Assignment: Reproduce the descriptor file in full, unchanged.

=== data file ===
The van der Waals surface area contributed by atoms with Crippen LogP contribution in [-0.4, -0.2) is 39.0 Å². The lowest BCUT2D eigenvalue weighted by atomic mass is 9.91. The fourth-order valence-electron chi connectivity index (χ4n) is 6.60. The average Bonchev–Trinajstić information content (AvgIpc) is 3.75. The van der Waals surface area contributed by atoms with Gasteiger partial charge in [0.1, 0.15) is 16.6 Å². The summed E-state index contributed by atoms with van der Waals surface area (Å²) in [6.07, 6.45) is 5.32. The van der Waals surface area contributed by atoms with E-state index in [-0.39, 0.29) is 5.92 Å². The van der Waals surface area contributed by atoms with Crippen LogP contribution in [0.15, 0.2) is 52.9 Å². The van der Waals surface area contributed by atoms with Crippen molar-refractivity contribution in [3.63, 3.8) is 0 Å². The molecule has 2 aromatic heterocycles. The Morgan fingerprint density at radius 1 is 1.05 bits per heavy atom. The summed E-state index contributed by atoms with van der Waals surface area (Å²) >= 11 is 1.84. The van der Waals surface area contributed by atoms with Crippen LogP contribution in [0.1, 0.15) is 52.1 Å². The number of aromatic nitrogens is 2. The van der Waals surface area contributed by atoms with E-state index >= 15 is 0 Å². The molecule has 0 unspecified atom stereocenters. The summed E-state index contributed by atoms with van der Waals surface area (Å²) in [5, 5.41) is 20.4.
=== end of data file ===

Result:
The van der Waals surface area contributed by atoms with Crippen LogP contribution in [-0.4, -0.2) is 39.0 Å². The lowest BCUT2D eigenvalue weighted by atomic mass is 9.91. The fourth-order valence-electron chi connectivity index (χ4n) is 6.60. The average Bonchev–Trinajstić information content (AvgIpc) is 3.75. The van der Waals surface area contributed by atoms with Gasteiger partial charge in [0.1, 0.15) is 16.6 Å². The summed E-state index contributed by atoms with van der Waals surface area (Å²) in [6.07, 6.45) is 5.32. The van der Waals surface area contributed by atoms with E-state index in [-0.39, 0.29) is 5.92 Å². The van der Waals surface area contributed by atoms with Crippen LogP contribution in [0.15, 0.2) is 52.9 Å². The van der Waals surface area contributed by atoms with Crippen molar-refractivity contribution in [3.63, 3.8) is 0 Å². The molecule has 2 aromatic heterocycles. The Morgan fingerprint density at radius 1 is 1.05 bits per heavy atom. The summed E-state index contributed by atoms with van der Waals surface area (Å²) >= 11 is 1.84. The van der Waals surface area contributed by atoms with Crippen LogP contribution in [0.1, 0.15) is 52.1 Å². The number of aromatic nitrogens is 2. The van der Waals surface area contributed by atoms with E-state index >= 15 is 0 Å². The molecule has 0 unspecified atom stereocenters. The summed E-state index contributed by atoms with van der Waals surface area (Å²) in [5, 5.41) is 20.4.